Jerami Grant has a $9.3 million decision to make: opt-in and take that cash in hand, or become a free agent and try to get more on the open market.
After an impressive playoff run where he averaged 11.6 points a game and played strong wing defense for the Denver Nuggets — guarding Kawhi Leonard and then LeBron James — Grant is expected to choose the open market, reports Mike Singer of the Denver Post.
A league source suggested Grant could command anywhere from $14 million to $16 million annually over several years.
That sounds about right, above-average starter money, in the three years, $50 million range. He’s a quality perimeter defender who shot 39% from three the past two seasons, players like that are in demand around the league.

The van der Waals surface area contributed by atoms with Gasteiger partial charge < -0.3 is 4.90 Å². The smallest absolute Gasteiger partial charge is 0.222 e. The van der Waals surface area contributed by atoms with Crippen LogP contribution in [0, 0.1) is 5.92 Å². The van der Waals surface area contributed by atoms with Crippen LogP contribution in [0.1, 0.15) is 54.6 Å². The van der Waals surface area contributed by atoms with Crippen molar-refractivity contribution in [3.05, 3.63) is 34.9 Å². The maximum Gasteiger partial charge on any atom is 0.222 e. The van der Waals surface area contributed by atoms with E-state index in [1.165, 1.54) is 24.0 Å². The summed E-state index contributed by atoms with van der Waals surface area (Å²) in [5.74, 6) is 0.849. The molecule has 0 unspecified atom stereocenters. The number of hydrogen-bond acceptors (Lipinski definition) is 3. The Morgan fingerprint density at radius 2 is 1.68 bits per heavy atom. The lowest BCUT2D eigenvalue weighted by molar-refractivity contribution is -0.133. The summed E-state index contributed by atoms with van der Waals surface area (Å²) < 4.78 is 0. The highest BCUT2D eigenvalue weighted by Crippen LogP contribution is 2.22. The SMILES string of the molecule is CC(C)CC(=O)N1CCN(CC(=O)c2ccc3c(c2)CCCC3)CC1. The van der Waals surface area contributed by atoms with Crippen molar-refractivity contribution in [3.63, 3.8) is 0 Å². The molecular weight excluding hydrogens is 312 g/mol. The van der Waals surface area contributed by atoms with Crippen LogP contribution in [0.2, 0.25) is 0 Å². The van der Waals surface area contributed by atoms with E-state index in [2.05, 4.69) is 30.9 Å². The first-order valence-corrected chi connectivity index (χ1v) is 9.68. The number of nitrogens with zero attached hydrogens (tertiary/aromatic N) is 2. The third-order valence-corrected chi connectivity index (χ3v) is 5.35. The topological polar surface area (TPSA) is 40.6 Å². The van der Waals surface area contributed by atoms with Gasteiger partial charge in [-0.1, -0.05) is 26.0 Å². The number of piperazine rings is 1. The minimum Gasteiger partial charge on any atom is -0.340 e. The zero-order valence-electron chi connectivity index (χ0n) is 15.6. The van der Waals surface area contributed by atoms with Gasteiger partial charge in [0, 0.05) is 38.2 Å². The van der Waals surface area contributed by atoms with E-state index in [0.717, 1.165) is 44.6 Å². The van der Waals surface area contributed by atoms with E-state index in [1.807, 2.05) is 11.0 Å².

Denver has some roster decisions to make next season. They have $91.5 million in salary locked up in Nikola Jokic, Jamal Murray, Gary Harris, and Will Barton alone. Assuming the team keeps Monte Morris ($1.7 million non-guaranteed, and they should extend him), the Nuggets will have about $30 million in cap space to play with, but they need to re-sign or replace Paul Millsap, Mason Plumlee, Torrey Craig, and now Grant.
That’s not going to be easy but Denver wants to keep its core together, including Grant.
“I think we have something special brewing,” Nuggets coach Mike Malone said after his team was eliminated from the playoffs. “And I think most importantly, I think people around this country, around the world, who were watching the playoffs, this group of guys, you would be hard pressed to find a better story coming out of this bubble. A bunch of young kids faced elimination, looked it in the face and just kept on surviving and advancing.”
Denver is counting on some internal improvement from their young core, Michael Porter Jr. in particular could make a leap to become the third offensive option for the team (even if he keeps coming off the bench). Beyond that, GM Tim Conley has some decisions to make.
Bringing back Grant shouldn’t be a hard one.